Birdhouses aren’t just aviary hangouts—they’re reflections of the people who build them.
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Every day I drive past this beautiful garden just inside the Lexington city limits, in Rockbridge County. I search regularly for scenes to photograph for my Southern Places project—a collection of images, mostly rural landscapes, that I started several years ago—and the garden always caught my eye. Beginning with each spring planting, the small plot would fill marvelously with tall, neat rows of corn, squash with leaves as big as elephant ears, and tomato plants loaded with fruit and straining against the wire cages that held them upright.
One afternoon in 2004, I stopped the car and walked over to take a closer look, thinking I might make a photograph. The man who owned the garden, Mr. Nelson Nicely, met me with his hand outstretched. He was happy to show me around. In addition to the vegetables I’d seen from the road, there were peas and beans in profusion, cucumbers and pumpkins, and sweet potatoes nearly ready to dig. The soil was dark and smelled rich.
After he left me alone with my camera, I noticed something toward the back of the plot. It was a birdhouse—unobtrusive, utilitarian, and tucked so discreetly into a corner that no one, save a bird, would have imagined it was there. I could see straw sticking out of the hole. I thought, here was the perfect hideaway.
I took various photographs that day, and the best of them is of Mr. Nicely’s birdhouse. I like it mainly for what it suggests about the man who placed that humble structure so considerately for discovery, for use. I’ve been taking birdhouse pictures, among others, ever since that day.
Whenever I have exhibits of my photography, the birdhouses inevitably attract the most interest. Some people assume that I’m a hobby ornithologist, but I couldn’t be less interested in what kinds of birds live in the houses or whether birds live in them at all. For me, these photographs are about the people who installed them, and in many instances made them, with such apparent care.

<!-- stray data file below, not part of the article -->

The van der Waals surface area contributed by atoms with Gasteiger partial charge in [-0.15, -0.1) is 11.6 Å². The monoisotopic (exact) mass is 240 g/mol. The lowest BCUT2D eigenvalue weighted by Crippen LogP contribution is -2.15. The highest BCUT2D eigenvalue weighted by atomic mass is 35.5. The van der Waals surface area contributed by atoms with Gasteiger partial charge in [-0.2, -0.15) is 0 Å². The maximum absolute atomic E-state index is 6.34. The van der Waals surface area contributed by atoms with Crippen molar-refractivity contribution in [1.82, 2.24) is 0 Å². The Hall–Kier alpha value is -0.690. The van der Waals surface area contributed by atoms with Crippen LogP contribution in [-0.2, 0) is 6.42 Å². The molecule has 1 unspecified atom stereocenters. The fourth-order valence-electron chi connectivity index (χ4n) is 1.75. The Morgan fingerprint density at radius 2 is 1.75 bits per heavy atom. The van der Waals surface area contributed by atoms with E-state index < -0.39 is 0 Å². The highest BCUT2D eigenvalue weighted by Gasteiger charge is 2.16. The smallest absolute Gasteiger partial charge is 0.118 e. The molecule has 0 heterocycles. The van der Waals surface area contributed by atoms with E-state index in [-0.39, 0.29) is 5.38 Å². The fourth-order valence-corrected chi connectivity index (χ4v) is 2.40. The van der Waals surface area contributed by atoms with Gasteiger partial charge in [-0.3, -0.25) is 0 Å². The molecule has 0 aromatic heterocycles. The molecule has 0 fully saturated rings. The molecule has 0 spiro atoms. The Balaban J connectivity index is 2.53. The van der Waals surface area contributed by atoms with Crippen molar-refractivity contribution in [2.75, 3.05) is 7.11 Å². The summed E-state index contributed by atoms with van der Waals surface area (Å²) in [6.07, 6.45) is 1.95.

I began to think of the birdhouse pictures as a distinct body of work and decided to publish some of them in a book. I didn’t want a traditional coffee-table book, but rather something handmade—a tactile representation of the hand-printed photographs themselves. Birdhouses, published in July of this year by Horse and Buggy Press in Durham, North Carolina, is the result.
In my introductory essay for the book, I describe how I came to view birdhouses as extensions of ourselves—a meditation, if you will, on home, place and identity. They are all central concerns of the subjects I’ve spent years studying, teaching and writing about in my work as an English professor at Virginia Military Institute: Southern literature and culture.
Four of my best birdhouse photos come from a single place—the sprawling yard of an elderly couple who live in Rockbridge County. As with Mr. Nicely’s property, and I’m sorry to say he has since passed away, I drive past this couple’s house every day, too. For a long time, I was obsessed with trying to get a good look at an enormous purple martin house atop a very tall pole in their back yard. One day last spring, tired of straining to glimpse the birdhouse, I stopped and found the couple working in a flowerbed. Camera in hand, I explained my purpose. They both smiled broadly, and the man started pointing around the yard. There were birdhouses everywhere—dozens. He’d built most of them. As it turned out, the martin house didn’t make a very good photograph—but the others were sublime. It was like striking gold.
At one point the man opened one of his birdhouses, having seen the mother bird fly away. Inside were three perfectly beautiful eggs.